Wanda Turner’s defense team argued Monday that Charlottesville police violated her Miranda rights when they interviewed her in March 2012, after arresting her and charging her with first-degree murder in the stabbing death of Robert “Eddie” Snead, 51.
Turner, 48, stabbed Snead multiple times in a fight at his Fairway Avenue home, and then took a Greyhound to Norfolk to avoid capture, authorities said.
She also faces robbery, credit card fraud and four counts of credit card forgery stemming from the incident.
Turner’s defense asked that two transcripts of the interview, and physical evidence police found in a dumpster as a result of the interview, be suppressed in her upcoming trial.
Defense attorney Dean Lhospital argued that Charlottesville detectives James Mooney and William A. Newberry ignored Turner invoking her right to remain silent twice during the course of a more than two-hour interview on March 5, 2012, hours after her arrest.
He also argued that Turner did not adequately understand that a document she signed acknowledging that she understood her rights and agreeing to speak to police constituted a waiver of her right to remain silent.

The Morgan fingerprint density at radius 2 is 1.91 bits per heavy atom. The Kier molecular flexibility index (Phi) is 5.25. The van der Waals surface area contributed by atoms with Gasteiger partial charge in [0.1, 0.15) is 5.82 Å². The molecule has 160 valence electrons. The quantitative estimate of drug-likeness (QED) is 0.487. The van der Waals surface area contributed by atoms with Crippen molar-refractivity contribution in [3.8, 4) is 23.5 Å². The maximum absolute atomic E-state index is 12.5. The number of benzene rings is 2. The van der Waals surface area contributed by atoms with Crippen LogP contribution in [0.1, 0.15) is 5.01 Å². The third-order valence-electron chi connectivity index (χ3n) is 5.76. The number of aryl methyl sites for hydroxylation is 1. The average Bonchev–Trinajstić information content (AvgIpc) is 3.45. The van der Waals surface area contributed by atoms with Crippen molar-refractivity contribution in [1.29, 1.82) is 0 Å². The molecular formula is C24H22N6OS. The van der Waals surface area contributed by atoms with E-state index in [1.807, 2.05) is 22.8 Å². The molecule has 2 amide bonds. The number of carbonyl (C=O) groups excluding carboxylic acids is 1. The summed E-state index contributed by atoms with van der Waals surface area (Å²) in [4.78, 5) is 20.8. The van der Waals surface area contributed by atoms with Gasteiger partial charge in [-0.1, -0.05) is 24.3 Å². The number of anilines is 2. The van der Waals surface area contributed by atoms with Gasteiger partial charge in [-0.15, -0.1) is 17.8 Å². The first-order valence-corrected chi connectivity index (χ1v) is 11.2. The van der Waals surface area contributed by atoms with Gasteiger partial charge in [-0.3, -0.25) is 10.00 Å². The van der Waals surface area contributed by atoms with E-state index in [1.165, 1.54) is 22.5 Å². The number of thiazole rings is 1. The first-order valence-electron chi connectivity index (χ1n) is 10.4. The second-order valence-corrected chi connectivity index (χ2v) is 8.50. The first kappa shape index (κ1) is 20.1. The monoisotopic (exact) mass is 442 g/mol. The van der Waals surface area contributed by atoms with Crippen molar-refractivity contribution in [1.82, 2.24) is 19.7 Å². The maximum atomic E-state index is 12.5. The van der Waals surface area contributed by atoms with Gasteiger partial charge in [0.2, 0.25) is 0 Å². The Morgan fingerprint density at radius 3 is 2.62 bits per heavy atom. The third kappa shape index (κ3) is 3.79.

Police told Turner at the beginning of the interview that she could stop talking to them at any point, a video of the interview showed.
A short while into the interview, Turner told Newberry “I ain’t got nothing else to say, man. I ain’t got nothing to say,” a transcript read in court showed.
She then expressed disbelief that her then-partner Karen Nash gave police a detailed, damning description of her behavior around the time of Snead’s murder, the transcript read.
Newberry continued talking to Turner after her she mentioned Nash, documents showed.
Lhospital argued Newberry should have stopped questioning Turner when she said she didn’t want to talk any more.
Charlottesville Assistant Commonwealth’s Attorney Elizabeth Killeen argued that the statement about Nash was Turner continuing the conversation, negating her previous statement that she did not want to talk.
“She follows up, she follows up, she did not cut the conversation,” Killeen told the court.
Lhospital argued that Turner’s statement about Nash was a separate thought; an expression of disbelief not connected to her desire to stop speaking to police.
Turner said she didn’t want to keep talking again later in the interview, but police did not immediately hear it.
An hour into the interview, Turner was crying and had her head on her arms and said she didn’t want to keep talking, but police said her words just sounded like crying.
Mooney originally thought he heard her say she did not want to keep talking, but convinced himself he was mistaken after Newberry continued questioning Turner, he testified.
Later, Mooney had an independent court reporter transcribe the interview from an enhanced tape, which edited out background noise and raised the volume of voices on the tape. In the enhanced tape, Turner said “I don’t want to talk no more.”
Judge Paul Peatross told the court he would read both transcripts again and watch the taped interview before making a decision. He did not set a date for the decision.
Turner’s trial in Charlottesville Circuit Court is scheduled to begin in November, records showed.